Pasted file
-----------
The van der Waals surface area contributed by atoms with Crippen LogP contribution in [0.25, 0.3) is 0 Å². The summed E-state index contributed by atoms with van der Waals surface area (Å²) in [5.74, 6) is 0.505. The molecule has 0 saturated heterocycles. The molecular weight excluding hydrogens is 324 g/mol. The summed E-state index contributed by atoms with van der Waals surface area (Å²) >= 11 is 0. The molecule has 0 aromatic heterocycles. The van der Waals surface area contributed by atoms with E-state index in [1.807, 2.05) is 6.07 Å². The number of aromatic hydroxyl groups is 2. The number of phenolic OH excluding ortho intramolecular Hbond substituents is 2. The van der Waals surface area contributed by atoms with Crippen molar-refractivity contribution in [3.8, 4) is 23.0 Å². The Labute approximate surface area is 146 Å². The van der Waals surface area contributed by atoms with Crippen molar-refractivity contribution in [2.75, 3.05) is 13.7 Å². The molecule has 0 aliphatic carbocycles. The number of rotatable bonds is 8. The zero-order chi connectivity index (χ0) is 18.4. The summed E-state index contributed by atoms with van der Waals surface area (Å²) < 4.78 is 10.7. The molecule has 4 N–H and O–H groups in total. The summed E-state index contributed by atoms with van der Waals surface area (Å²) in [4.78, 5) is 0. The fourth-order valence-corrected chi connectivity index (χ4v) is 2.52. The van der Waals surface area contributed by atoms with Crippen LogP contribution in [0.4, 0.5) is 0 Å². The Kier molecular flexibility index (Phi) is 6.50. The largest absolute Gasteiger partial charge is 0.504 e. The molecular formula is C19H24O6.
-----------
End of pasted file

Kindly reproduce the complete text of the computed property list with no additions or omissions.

The van der Waals surface area contributed by atoms with Crippen LogP contribution in [0.25, 0.3) is 0 Å². The summed E-state index contributed by atoms with van der Waals surface area (Å²) in [5.74, 6) is 0.505. The molecule has 0 saturated heterocycles. The molecular weight excluding hydrogens is 324 g/mol. The summed E-state index contributed by atoms with van der Waals surface area (Å²) >= 11 is 0. The molecule has 0 aromatic heterocycles. The van der Waals surface area contributed by atoms with E-state index in [1.807, 2.05) is 6.07 Å². The number of aromatic hydroxyl groups is 2. The number of phenolic OH excluding ortho intramolecular Hbond substituents is 2. The van der Waals surface area contributed by atoms with Crippen molar-refractivity contribution in [3.8, 4) is 23.0 Å². The Labute approximate surface area is 146 Å². The van der Waals surface area contributed by atoms with Crippen molar-refractivity contribution in [2.75, 3.05) is 13.7 Å². The molecule has 0 aliphatic carbocycles. The number of rotatable bonds is 8. The zero-order chi connectivity index (χ0) is 18.4. The summed E-state index contributed by atoms with van der Waals surface area (Å²) < 4.78 is 10.7. The molecule has 4 N–H and O–H groups in total. The summed E-state index contributed by atoms with van der Waals surface area (Å²) in [4.78, 5) is 0. The fourth-order valence-corrected chi connectivity index (χ4v) is 2.52. The van der Waals surface area contributed by atoms with Crippen LogP contribution in [0.4, 0.5) is 0 Å². The Kier molecular flexibility index (Phi) is 6.50. The largest absolute Gasteiger partial charge is 0.504 e. The molecular formula is C19H24O6.